It’s upsetting and self-worth can usually go down with it, but understanding that this has nothing to do with your ex can help ease the pain.
Learn that your worth isn’t defined by the people around you. If they don’t want to be in your life, then hey, good riddance! It has nothing to do with you as a person, and getting dumped shouldn’t lessen how you see yourself.
People break up with other people all the time for reasons that have nothing to do with the dumpee …but with private reasons that have to do with them themselves. Once you realize that, you take control of your feelings and move on faster from the bad juju.
4. Was I not pretty enough?
After a nasty break-up, a person’s mind tends to go to bad places to find a reason why they were left. Without getting a second opinion, people tend to think that it was because of looks or personality that caused their ex to walk out the door. More often than not, it’s never any of these things.
Much like the unresolved personal issues we talked about in number 3, self-confidence issues can become a problem. Oftentimes, this isn’t about what your ex-thinks about you, it’s what you think about yourself.
It’s easy to use a relationship to make you feel better about your insecurities, and it’s even easier to become more insecure if and when that person leaves.
Learn to love yourself more and discover all the great things there are about you. The more confident you become in yourself, the less affected you will be when people walk away.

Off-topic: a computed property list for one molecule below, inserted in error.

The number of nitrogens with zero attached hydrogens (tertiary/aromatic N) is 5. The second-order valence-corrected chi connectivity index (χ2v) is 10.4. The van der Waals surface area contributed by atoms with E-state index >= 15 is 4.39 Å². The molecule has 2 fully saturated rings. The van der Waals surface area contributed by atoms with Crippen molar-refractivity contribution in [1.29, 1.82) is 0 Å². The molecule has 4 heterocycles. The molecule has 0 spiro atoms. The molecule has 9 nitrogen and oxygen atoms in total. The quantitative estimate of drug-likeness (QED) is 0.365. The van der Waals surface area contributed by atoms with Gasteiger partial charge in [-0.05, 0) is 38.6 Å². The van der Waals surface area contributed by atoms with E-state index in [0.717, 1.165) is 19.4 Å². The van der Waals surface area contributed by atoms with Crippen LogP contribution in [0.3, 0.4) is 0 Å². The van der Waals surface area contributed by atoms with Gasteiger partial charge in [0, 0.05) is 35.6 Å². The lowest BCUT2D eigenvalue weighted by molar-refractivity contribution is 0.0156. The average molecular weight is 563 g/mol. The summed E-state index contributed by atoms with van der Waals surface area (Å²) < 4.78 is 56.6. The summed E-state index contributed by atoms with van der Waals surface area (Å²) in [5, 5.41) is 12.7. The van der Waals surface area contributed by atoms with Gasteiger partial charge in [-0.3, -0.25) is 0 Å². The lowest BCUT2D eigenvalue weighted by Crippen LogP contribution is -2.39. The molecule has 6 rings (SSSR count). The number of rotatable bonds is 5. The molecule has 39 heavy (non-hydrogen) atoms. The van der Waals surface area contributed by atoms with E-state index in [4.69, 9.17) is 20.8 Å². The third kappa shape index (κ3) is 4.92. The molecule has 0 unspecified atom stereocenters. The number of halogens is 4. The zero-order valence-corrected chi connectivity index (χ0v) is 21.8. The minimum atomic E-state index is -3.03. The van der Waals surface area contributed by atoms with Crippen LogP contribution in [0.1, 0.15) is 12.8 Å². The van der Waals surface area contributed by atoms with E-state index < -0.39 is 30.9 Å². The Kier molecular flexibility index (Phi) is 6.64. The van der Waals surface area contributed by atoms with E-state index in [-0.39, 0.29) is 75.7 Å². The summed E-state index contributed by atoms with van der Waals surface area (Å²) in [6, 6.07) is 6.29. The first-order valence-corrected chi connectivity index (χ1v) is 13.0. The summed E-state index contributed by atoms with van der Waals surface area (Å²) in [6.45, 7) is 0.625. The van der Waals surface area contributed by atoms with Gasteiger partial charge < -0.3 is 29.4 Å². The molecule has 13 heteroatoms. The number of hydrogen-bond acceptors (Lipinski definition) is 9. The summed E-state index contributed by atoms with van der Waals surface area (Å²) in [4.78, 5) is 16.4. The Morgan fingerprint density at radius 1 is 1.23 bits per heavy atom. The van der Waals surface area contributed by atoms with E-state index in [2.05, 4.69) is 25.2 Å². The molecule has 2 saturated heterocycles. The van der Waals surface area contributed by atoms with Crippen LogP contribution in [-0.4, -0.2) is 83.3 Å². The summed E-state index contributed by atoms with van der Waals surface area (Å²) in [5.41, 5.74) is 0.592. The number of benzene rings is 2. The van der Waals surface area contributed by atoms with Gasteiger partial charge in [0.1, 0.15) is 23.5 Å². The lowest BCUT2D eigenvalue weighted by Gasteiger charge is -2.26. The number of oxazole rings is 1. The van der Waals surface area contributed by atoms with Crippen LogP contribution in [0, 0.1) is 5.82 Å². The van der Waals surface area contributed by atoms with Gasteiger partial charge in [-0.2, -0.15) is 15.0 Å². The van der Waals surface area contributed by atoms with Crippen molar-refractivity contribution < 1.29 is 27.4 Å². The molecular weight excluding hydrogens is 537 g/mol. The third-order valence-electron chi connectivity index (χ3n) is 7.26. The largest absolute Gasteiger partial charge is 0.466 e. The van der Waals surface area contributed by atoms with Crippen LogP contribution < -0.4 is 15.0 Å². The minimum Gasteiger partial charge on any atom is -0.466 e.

5. What now?
The longer you engage in a relationship with someone, the easier it is to get used to the things you do together. Most couples fit their schedules together just to make the most of the time they have.
Waking up and turning in for the night are all done synchronously, and that makes a sort of routine that you tend to get used to.
When the relationship is brought to an end, it’s like starting from scratch. You lose any semblance of organization and find yourself in a chaotic day where every hour is just a question of “what now?” What do you do to fill in your time? It always seemed so easy back when you were together.
Remember that, again, this isn’t about love. This is about losing something that made you comfortable; in this case, a routine. Find new hobbies, rediscover old interests, and just enjoy yourself!
The process of getting over someone you can’t have can be a painful experience, and no one ever said it was wrong to feel pain, but you shouldn’t confuse this pain with thinking that you must really have “loved” your ex or that they were “The One”.
As we have seen in this article, the reasons you feel such pain after a breakup often aren’t even related to your ex or any “love” for them at all.
Learn more about yourself and understand your feelings to help yourself move on. Remember, it isn’t always about your ex. The sooner you realize that it’s not the end of the world, the happier you’ll be.
Are you hurt by breakups and want to understand why are breakups painful? Then check out this video below:
John Alex Clark – Relationship & Life Coach
For more information on relationship advice, check out John Alex Clark’s website “RelationshipPsychology.com”.